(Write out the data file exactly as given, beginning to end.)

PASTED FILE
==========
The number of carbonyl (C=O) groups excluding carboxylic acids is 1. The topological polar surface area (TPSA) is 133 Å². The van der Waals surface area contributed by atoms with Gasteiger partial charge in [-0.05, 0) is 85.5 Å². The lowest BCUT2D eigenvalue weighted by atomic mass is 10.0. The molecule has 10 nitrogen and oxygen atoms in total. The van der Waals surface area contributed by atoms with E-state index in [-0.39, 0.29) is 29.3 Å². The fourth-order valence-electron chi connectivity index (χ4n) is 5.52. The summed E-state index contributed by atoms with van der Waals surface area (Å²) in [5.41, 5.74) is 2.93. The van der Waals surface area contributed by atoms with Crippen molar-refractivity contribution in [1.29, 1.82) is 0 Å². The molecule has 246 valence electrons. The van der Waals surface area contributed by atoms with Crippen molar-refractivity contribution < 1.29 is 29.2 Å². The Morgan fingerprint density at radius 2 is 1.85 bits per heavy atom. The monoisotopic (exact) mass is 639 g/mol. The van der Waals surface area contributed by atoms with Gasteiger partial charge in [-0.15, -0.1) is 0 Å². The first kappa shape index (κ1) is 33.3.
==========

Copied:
The number of carbonyl (C=O) groups excluding carboxylic acids is 1. The topological polar surface area (TPSA) is 133 Å². The van der Waals surface area contributed by atoms with Gasteiger partial charge in [-0.05, 0) is 85.5 Å². The lowest BCUT2D eigenvalue weighted by atomic mass is 10.0. The molecule has 10 nitrogen and oxygen atoms in total. The van der Waals surface area contributed by atoms with E-state index in [-0.39, 0.29) is 29.3 Å². The fourth-order valence-electron chi connectivity index (χ4n) is 5.52. The summed E-state index contributed by atoms with van der Waals surface area (Å²) in [5.41, 5.74) is 2.93. The van der Waals surface area contributed by atoms with Crippen molar-refractivity contribution in [1.29, 1.82) is 0 Å². The molecule has 246 valence electrons. The van der Waals surface area contributed by atoms with Crippen molar-refractivity contribution < 1.29 is 29.2 Å². The Morgan fingerprint density at radius 2 is 1.85 bits per heavy atom. The monoisotopic (exact) mass is 639 g/mol. The van der Waals surface area contributed by atoms with Gasteiger partial charge in [-0.15, -0.1) is 0 Å². The first kappa shape index (κ1) is 33.3.